Starter: Kirk Cousins
Not really much to say here. Kirk Cousins is locked in as the Vikings starting quarterback after signing a fully guaranteed 3-year/$84 million deal in free agency. With the big price tag comes big expectations and with the weapons surrounding CuzBuzz, there is no reason to think he should not put up his 4th-straight season with 4,000 yards and 25 (+) touchdown passes.
Backups: Trevor Siemian, Kyle Sloter
While the starting quarterback job is not up for grabs, the battle for the backup job could be an entertaining battle.
The Vikings traded a 2019 5th-round pick to the Broncos for veteran quarterback Trevor Siemian and a 2018 7th-round pick. During Siemian’s two seasons as the Broncos starting quarterback, he completed 59% of his passes while totaling 5,686 passing yards and a touchdown-to-interception ratio of 30:24. While those numbers won’t blow anyone away it does provide some stability if, heaven forbid, something does happen to Cousins.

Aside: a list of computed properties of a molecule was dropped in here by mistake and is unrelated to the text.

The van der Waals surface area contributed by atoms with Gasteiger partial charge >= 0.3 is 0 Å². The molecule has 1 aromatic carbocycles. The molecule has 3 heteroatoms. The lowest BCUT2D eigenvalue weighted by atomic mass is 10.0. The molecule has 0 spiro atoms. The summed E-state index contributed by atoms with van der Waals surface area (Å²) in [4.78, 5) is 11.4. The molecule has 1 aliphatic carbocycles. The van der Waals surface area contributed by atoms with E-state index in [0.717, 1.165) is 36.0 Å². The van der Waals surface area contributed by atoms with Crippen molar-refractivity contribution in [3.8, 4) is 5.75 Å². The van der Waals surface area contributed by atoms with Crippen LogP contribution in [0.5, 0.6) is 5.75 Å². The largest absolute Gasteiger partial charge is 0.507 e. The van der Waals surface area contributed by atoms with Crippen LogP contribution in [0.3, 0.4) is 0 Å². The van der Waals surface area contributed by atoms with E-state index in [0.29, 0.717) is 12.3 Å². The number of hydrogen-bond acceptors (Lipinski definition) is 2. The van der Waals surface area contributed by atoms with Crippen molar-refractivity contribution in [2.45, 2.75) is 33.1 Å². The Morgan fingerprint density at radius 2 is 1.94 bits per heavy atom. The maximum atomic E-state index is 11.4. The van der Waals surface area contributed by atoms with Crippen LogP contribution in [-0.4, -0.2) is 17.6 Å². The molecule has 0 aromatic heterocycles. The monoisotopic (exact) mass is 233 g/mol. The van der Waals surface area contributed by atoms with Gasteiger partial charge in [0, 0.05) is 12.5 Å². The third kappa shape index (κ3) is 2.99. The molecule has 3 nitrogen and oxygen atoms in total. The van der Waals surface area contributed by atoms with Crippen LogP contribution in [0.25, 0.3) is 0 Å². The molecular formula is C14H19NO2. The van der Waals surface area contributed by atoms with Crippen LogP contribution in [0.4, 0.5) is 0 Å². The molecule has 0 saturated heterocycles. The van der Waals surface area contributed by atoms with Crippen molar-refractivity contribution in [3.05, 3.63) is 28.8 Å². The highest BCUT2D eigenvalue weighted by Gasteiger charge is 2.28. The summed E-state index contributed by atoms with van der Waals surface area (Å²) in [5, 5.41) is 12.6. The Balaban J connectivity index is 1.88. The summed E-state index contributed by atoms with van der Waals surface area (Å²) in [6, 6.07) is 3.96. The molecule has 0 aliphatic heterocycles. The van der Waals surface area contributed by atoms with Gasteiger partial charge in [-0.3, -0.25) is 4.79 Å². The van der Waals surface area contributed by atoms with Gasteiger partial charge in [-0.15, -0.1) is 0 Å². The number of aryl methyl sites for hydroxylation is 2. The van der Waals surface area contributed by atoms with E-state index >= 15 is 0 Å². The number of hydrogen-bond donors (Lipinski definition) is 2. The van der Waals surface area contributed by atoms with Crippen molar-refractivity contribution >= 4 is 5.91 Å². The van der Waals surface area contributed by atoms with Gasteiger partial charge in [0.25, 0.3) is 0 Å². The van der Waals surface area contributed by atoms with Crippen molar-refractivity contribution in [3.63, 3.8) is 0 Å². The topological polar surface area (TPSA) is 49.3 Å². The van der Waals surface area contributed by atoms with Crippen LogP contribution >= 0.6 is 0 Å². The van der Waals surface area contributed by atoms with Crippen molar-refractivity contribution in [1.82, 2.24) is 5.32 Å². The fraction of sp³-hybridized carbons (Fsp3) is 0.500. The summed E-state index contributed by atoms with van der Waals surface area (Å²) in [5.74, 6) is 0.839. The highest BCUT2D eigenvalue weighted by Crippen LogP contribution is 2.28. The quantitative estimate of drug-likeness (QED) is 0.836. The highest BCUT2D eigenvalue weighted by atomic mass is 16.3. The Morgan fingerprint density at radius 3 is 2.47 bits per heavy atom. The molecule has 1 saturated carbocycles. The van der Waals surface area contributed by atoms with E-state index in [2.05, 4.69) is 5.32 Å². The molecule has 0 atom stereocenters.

The other option for the backup job would be the 2nd-year undrafted free agent, Kyle Sloter. Sloter was with the Broncos but was let go during the final roster cuts. This came as a surprise to some as Sloter was quite impressive during the preseason, completing 31 of his 43 pass attempts (72%) and three touchdown passes.
Below you can watch some of Sloter’s best throws from 2017 preseason:
Running Back (4)
Starter: Dalvin Cook, Latavius Murray